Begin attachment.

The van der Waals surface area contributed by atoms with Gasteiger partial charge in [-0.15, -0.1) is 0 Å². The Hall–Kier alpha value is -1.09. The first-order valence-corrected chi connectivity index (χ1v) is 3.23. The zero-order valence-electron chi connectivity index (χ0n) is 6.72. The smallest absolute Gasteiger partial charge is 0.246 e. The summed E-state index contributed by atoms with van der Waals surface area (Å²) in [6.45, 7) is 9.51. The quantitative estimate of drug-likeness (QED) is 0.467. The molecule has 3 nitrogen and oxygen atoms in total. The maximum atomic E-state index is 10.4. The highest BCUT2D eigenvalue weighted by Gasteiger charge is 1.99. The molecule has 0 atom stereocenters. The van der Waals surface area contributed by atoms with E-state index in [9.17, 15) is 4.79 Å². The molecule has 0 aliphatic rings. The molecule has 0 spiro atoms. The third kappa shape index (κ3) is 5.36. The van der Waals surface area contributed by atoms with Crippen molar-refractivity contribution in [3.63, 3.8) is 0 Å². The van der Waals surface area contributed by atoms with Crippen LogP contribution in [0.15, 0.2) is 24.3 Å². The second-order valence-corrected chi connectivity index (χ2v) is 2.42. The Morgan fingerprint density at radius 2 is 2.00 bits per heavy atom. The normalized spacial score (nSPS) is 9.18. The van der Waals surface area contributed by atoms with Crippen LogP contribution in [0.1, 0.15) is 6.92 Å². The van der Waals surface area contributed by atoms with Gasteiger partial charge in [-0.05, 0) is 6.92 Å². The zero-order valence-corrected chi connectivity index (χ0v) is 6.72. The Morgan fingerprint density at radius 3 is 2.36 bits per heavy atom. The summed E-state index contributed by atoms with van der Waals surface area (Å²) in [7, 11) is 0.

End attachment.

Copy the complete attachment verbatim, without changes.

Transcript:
The van der Waals surface area contributed by atoms with Gasteiger partial charge in [-0.15, -0.1) is 0 Å². The Hall–Kier alpha value is -1.09. The first-order valence-corrected chi connectivity index (χ1v) is 3.23. The zero-order valence-electron chi connectivity index (χ0n) is 6.72. The smallest absolute Gasteiger partial charge is 0.246 e. The summed E-state index contributed by atoms with van der Waals surface area (Å²) in [6.45, 7) is 9.51. The quantitative estimate of drug-likeness (QED) is 0.467. The molecule has 3 nitrogen and oxygen atoms in total. The maximum atomic E-state index is 10.4. The highest BCUT2D eigenvalue weighted by Gasteiger charge is 1.99. The molecule has 0 atom stereocenters. The van der Waals surface area contributed by atoms with E-state index in [9.17, 15) is 4.79 Å². The molecule has 0 aliphatic rings. The molecule has 0 spiro atoms. The third kappa shape index (κ3) is 5.36. The van der Waals surface area contributed by atoms with Crippen molar-refractivity contribution in [3.63, 3.8) is 0 Å². The van der Waals surface area contributed by atoms with Crippen LogP contribution in [0.15, 0.2) is 24.3 Å². The second-order valence-corrected chi connectivity index (χ2v) is 2.42. The Morgan fingerprint density at radius 2 is 2.00 bits per heavy atom. The normalized spacial score (nSPS) is 9.18. The van der Waals surface area contributed by atoms with Crippen LogP contribution in [0.1, 0.15) is 6.92 Å². The van der Waals surface area contributed by atoms with Gasteiger partial charge in [-0.05, 0) is 6.92 Å². The zero-order valence-corrected chi connectivity index (χ0v) is 6.72. The Morgan fingerprint density at radius 3 is 2.36 bits per heavy atom. The summed E-state index contributed by atoms with van der Waals surface area (Å²) in [7, 11) is 0.